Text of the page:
23:58 GMT14 June 2021
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    The US-led anti-ISIL coalition's failure is not a matter of inconsistent strategy or poor planning, New York-based geopolitical analyst Ulson Gunnar remarks, adding that it looks like Washington and its allies have been involved in "feeding" ISIL, not fighting it.

    It is no secret that Washington along with its NATO and Gulf allies has been arming and training Syrian militant groups, however, the question arises whom exactly they have been supporting and funding.

    "Going from Syria itself, outward according to geographical proximity, we can trace ISIS' [ISIL] support all the way back to Washington itself. And as we do, efforts like the 'talks' in Vienna, and all the non-solutions proposed by the US and its allies, appear ever more absurd while the US itself is revealed not as a stabilizing force in a chaotic world, but rather the very source of that chaos," New York-based geopolitical analyst Ulson Gunnar writes in his recent article for New Eastern Outlook.

    Incredibly as it may seem, Washington has had no scruples about "arming" Jabhat al-Nusra, also known as al-Qaeda in Syria, the analyst notes.

    Although so-called "moderate Syrian rebels" have been regularly defecting to al-Nusra or redistributing their weapons and equipment to the infamous al-Qaeda branch, Washington continues to drop tons of weapons in desolate Syrian deserts for the "opposition."

    At the same time, Washington policymakers have insisted that al-Nusra was "at odds" with ISIL.

    However, contrary to this narrative, ISIL (also known as al-Qaeda in Iraq) and al-Nusra "still fight together on the same battlefield toward the same objectives," Gunnar points out.

    To complicate matters even further, Washington's close NATO ally, Turkey, has long served as a safe haven for Syrian "rebel-terrorists."

    Ankara turned a blind eye to "a steady stream of supplies, weapons and fighters [that] have been pouring over the border, provided by the Persian Gulf monarchies (Saudi Arabia and Qatar in particular)."

    There is also evidence that Turkish officials could have been involved in ISIL's oil smuggling operations, the analyst notes.

    Is it possible that the Turkish government is completely unaware of what is going on at the Turkish-Syrian border? Unlikely, Gunnar believes.

    "That the US is still working openly with Turkey despite increasing evidence that Turkey itself is sustaining ISIS [ISIL] in Syria, indicates that the US itself is also interested in perpetuating the terrorist group's activities for as long as possible/plausible," he underscores.

    Besides the Gulf States and Turkey, there are a number of America's Eastern European partners and allies who have been spotted collaborating with Syrian extremists.

    For instance, according to some reports Saudi Arabia was purchasing arms in Croatia and then transferring them through Jordan and Turkey to Syrian insurgents, Gunnar notes, suggesting that these weapons ended in al-Nusra and ISIL's hands.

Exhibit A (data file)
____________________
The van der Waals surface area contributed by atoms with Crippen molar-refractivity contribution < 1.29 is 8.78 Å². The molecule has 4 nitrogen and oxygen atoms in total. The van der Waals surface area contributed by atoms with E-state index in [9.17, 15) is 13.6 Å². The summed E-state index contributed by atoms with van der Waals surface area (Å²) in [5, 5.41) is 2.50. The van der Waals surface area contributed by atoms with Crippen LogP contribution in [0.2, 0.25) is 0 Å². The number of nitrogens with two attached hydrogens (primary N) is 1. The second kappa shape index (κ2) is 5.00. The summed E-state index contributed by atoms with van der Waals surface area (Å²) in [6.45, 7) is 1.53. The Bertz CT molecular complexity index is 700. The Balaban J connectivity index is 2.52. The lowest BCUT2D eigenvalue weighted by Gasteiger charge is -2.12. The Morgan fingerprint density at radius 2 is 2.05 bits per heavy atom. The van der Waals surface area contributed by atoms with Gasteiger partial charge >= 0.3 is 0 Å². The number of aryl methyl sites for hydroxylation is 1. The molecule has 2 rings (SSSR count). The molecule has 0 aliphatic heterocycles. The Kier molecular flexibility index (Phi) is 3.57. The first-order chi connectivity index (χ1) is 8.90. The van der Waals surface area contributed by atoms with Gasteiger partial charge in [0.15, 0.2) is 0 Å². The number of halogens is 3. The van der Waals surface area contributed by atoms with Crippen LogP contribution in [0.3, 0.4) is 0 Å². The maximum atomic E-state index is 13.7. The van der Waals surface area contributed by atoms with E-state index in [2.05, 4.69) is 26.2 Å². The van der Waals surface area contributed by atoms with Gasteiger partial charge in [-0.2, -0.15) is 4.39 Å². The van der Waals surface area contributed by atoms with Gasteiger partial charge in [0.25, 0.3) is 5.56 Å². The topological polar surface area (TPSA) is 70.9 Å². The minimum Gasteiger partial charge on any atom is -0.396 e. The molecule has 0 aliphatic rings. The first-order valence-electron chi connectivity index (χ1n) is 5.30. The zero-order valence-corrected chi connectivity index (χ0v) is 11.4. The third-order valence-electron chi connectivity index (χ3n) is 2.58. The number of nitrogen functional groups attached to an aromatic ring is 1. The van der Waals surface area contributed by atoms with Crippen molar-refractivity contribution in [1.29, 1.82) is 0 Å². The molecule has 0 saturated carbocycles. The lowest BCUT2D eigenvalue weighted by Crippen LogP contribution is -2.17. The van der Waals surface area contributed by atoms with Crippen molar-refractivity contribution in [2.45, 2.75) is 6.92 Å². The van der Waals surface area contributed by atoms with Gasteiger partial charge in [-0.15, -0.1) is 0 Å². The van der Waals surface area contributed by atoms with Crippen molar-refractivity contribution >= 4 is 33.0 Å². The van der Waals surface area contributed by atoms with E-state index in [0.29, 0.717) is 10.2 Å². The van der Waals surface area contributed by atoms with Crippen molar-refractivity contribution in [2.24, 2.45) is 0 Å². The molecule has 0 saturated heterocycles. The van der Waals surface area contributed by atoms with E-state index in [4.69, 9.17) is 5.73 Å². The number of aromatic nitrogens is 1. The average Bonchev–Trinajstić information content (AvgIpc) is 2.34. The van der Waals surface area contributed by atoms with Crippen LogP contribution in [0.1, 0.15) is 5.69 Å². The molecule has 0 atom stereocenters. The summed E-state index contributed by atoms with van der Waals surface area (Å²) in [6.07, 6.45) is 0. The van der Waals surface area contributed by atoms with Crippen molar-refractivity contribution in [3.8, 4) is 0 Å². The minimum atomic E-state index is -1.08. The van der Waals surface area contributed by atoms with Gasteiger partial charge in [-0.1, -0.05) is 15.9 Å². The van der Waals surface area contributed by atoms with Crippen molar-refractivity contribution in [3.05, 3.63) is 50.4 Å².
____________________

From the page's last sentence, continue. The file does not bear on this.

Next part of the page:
Additionally, the US-backed Ukrainian authorities could have also been involved in delivering weapons to Syrian terrorists, the analyst remarks, referring to the case of Lebanese citizen Osama Khayat who reportedly purchased weapons in Ukraine for some Syrian "militant" group.

    "Perhaps readers notice a pattern. Washington is using its vast global network and allies to arm and fund terrorists in Syria, supported by massive logistical networks flowing through Turkey and to a lesser extent, Jordan," Gunnar explains.

    "And all of this brings us back to Washington itself."

    Citing the Defense Intelligence Agency's (DIA) 2012 report, Gunnar remarks that the US policymakers since the very beginning knew that the major forces driving the Syrian insurgency were Salafist fighters, al-Qaeda in Iraq and the Muslim Brotherhood.

    "If the situation unravels there is the possibility of establishing a declared or undeclared Salafist principality in eastern Syria (Hasaka and Der Zor), and this is exactly what the supporting powers to the opposition want, in order to isolate the Syrian regime, which is considered the strategic depth of the Shia expansion (Iraq and Iran)," the report reads.

    So, it seems that the creation of the Salafist principality or, in other words, the Islamic State, could have been a part of the strategy, pursued by Washington and its allies, Gunnar believes.

    "While Russia attempts to reach westward to piece together an inclusive coalition to finally put an end to ISIS, it is clear that it does so in vain. Washington, Brussels and their regional allies in the Middle East have no intention of putting an end to ISIS," the geopolitical analyst concludes gloomily.


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    Middle East, Oil, NATO, Daesh, anti-ISIL coalition, Islamic extremism, collaborators, moderate Syrian rebels, Jihadists, terrorists, The Syrian war, al-Qaeda, Al-Nusra Front, Defense Intelligence Agency (DIA), Central Intelligence Agency (CIA), Croatia, Ukraine, Qatar, Saudi Arabia, Turkey, Russia, US, Syria
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